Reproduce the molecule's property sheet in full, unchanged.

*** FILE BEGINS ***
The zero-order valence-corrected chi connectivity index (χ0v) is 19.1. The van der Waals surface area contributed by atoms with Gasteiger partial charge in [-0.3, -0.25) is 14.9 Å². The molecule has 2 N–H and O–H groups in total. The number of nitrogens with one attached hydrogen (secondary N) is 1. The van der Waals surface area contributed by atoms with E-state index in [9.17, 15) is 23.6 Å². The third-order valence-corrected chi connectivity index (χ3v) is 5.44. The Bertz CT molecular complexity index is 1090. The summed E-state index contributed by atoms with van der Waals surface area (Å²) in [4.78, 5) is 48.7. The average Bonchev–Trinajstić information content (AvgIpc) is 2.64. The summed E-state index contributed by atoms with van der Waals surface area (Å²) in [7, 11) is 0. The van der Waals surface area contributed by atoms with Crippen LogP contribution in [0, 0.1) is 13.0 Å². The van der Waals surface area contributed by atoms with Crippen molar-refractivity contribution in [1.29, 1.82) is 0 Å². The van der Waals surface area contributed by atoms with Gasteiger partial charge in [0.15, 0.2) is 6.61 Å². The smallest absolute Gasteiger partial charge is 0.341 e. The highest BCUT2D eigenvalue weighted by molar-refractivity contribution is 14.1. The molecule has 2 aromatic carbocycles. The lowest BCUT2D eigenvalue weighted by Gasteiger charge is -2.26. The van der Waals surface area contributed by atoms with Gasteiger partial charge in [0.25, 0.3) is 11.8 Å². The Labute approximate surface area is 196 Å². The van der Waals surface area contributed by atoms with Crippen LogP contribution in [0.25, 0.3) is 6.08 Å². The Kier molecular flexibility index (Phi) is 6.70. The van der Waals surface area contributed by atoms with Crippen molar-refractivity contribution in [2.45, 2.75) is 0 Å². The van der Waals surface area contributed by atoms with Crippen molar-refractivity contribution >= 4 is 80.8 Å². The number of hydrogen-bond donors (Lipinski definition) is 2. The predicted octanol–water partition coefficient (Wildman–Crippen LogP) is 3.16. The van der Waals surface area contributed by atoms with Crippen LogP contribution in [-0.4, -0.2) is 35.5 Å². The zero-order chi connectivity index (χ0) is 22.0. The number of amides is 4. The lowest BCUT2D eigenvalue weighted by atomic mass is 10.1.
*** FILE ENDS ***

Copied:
The zero-order valence-corrected chi connectivity index (χ0v) is 19.1. The van der Waals surface area contributed by atoms with Gasteiger partial charge in [-0.3, -0.25) is 14.9 Å². The molecule has 2 N–H and O–H groups in total. The number of nitrogens with one attached hydrogen (secondary N) is 1. The van der Waals surface area contributed by atoms with E-state index in [9.17, 15) is 23.6 Å². The third-order valence-corrected chi connectivity index (χ3v) is 5.44. The Bertz CT molecular complexity index is 1090. The summed E-state index contributed by atoms with van der Waals surface area (Å²) in [4.78, 5) is 48.7. The average Bonchev–Trinajstić information content (AvgIpc) is 2.64. The summed E-state index contributed by atoms with van der Waals surface area (Å²) in [7, 11) is 0. The van der Waals surface area contributed by atoms with Crippen LogP contribution in [0, 0.1) is 13.0 Å². The van der Waals surface area contributed by atoms with Crippen molar-refractivity contribution in [1.29, 1.82) is 0 Å². The van der Waals surface area contributed by atoms with Gasteiger partial charge in [0.15, 0.2) is 6.61 Å². The smallest absolute Gasteiger partial charge is 0.341 e. The highest BCUT2D eigenvalue weighted by molar-refractivity contribution is 14.1. The molecule has 2 aromatic carbocycles. The lowest BCUT2D eigenvalue weighted by Gasteiger charge is -2.26. The van der Waals surface area contributed by atoms with Gasteiger partial charge in [0.25, 0.3) is 11.8 Å². The Labute approximate surface area is 196 Å². The van der Waals surface area contributed by atoms with Crippen LogP contribution in [0.25, 0.3) is 6.08 Å². The Kier molecular flexibility index (Phi) is 6.70. The van der Waals surface area contributed by atoms with Crippen molar-refractivity contribution in [2.45, 2.75) is 0 Å². The van der Waals surface area contributed by atoms with Crippen molar-refractivity contribution >= 4 is 80.8 Å². The number of hydrogen-bond donors (Lipinski definition) is 2. The predicted octanol–water partition coefficient (Wildman–Crippen LogP) is 3.16. The van der Waals surface area contributed by atoms with Crippen LogP contribution in [-0.4, -0.2) is 35.5 Å². The zero-order chi connectivity index (χ0) is 22.0. The number of amides is 4. The lowest BCUT2D eigenvalue weighted by atomic mass is 10.1.